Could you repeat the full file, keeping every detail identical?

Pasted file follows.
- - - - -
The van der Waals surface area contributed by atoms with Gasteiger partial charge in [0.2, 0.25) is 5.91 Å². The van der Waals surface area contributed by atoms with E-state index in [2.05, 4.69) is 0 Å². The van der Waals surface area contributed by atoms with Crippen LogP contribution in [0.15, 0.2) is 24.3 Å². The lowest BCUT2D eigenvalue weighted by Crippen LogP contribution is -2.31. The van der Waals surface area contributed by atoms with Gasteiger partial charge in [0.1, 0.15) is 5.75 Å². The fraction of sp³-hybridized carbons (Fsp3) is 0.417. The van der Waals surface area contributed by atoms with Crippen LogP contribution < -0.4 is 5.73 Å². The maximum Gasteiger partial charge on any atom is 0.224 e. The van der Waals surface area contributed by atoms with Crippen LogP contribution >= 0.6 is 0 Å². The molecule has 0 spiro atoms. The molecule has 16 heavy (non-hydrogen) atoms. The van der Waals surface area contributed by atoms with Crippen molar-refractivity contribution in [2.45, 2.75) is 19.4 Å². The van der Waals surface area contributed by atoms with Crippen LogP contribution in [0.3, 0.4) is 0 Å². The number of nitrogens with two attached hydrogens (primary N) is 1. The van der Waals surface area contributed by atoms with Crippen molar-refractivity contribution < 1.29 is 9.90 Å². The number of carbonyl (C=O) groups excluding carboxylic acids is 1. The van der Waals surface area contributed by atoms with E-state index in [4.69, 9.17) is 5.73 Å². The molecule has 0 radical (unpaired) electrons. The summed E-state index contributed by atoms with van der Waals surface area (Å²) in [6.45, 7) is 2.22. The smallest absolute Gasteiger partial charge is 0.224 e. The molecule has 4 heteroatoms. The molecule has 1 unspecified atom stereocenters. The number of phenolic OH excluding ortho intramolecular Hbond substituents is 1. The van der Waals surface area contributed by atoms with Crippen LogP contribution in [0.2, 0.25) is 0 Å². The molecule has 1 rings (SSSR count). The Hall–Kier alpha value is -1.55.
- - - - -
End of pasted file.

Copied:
The van der Waals surface area contributed by atoms with Gasteiger partial charge in [0.2, 0.25) is 5.91 Å². The van der Waals surface area contributed by atoms with E-state index in [2.05, 4.69) is 0 Å². The van der Waals surface area contributed by atoms with Crippen LogP contribution in [0.15, 0.2) is 24.3 Å². The lowest BCUT2D eigenvalue weighted by Crippen LogP contribution is -2.31. The van der Waals surface area contributed by atoms with Gasteiger partial charge in [0.1, 0.15) is 5.75 Å². The fraction of sp³-hybridized carbons (Fsp3) is 0.417. The van der Waals surface area contributed by atoms with Crippen LogP contribution < -0.4 is 5.73 Å². The maximum Gasteiger partial charge on any atom is 0.224 e. The van der Waals surface area contributed by atoms with Crippen LogP contribution >= 0.6 is 0 Å². The molecule has 0 spiro atoms. The molecule has 16 heavy (non-hydrogen) atoms. The van der Waals surface area contributed by atoms with Crippen molar-refractivity contribution in [2.45, 2.75) is 19.4 Å². The van der Waals surface area contributed by atoms with Crippen LogP contribution in [0.3, 0.4) is 0 Å². The number of nitrogens with two attached hydrogens (primary N) is 1. The van der Waals surface area contributed by atoms with Crippen molar-refractivity contribution < 1.29 is 9.90 Å². The number of carbonyl (C=O) groups excluding carboxylic acids is 1. The van der Waals surface area contributed by atoms with E-state index in [4.69, 9.17) is 5.73 Å². The molecule has 0 radical (unpaired) electrons. The summed E-state index contributed by atoms with van der Waals surface area (Å²) in [6.45, 7) is 2.22. The smallest absolute Gasteiger partial charge is 0.224 e. The molecule has 4 heteroatoms. The molecule has 1 unspecified atom stereocenters. The number of phenolic OH excluding ortho intramolecular Hbond substituents is 1. The van der Waals surface area contributed by atoms with Crippen LogP contribution in [0.2, 0.25) is 0 Å². The molecule has 1 rings (SSSR count). The Hall–Kier alpha value is -1.55.